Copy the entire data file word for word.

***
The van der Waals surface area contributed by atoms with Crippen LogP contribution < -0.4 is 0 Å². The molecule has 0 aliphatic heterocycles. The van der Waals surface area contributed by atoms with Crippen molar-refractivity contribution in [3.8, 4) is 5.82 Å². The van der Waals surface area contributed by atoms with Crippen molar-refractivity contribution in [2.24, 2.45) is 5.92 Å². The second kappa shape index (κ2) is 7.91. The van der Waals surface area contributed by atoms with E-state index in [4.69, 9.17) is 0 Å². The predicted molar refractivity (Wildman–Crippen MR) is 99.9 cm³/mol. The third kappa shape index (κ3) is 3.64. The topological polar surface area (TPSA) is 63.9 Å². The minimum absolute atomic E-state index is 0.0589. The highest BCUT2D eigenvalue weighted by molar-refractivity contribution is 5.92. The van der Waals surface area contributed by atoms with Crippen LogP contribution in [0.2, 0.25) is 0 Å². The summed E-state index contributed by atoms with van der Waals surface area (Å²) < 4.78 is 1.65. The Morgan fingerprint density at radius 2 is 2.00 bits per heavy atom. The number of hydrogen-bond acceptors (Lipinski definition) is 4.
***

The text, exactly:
The van der Waals surface area contributed by atoms with Crippen LogP contribution < -0.4 is 0 Å². The molecule has 0 aliphatic heterocycles. The van der Waals surface area contributed by atoms with Crippen molar-refractivity contribution in [3.8, 4) is 5.82 Å². The van der Waals surface area contributed by atoms with Crippen molar-refractivity contribution in [2.24, 2.45) is 5.92 Å². The second kappa shape index (κ2) is 7.91. The van der Waals surface area contributed by atoms with E-state index in [4.69, 9.17) is 0 Å². The predicted molar refractivity (Wildman–Crippen MR) is 99.9 cm³/mol. The third kappa shape index (κ3) is 3.64. The topological polar surface area (TPSA) is 63.9 Å². The minimum absolute atomic E-state index is 0.0589. The highest BCUT2D eigenvalue weighted by molar-refractivity contribution is 5.92. The van der Waals surface area contributed by atoms with Crippen LogP contribution in [0.2, 0.25) is 0 Å². The summed E-state index contributed by atoms with van der Waals surface area (Å²) < 4.78 is 1.65. The Morgan fingerprint density at radius 2 is 2.00 bits per heavy atom. The number of hydrogen-bond acceptors (Lipinski definition) is 4.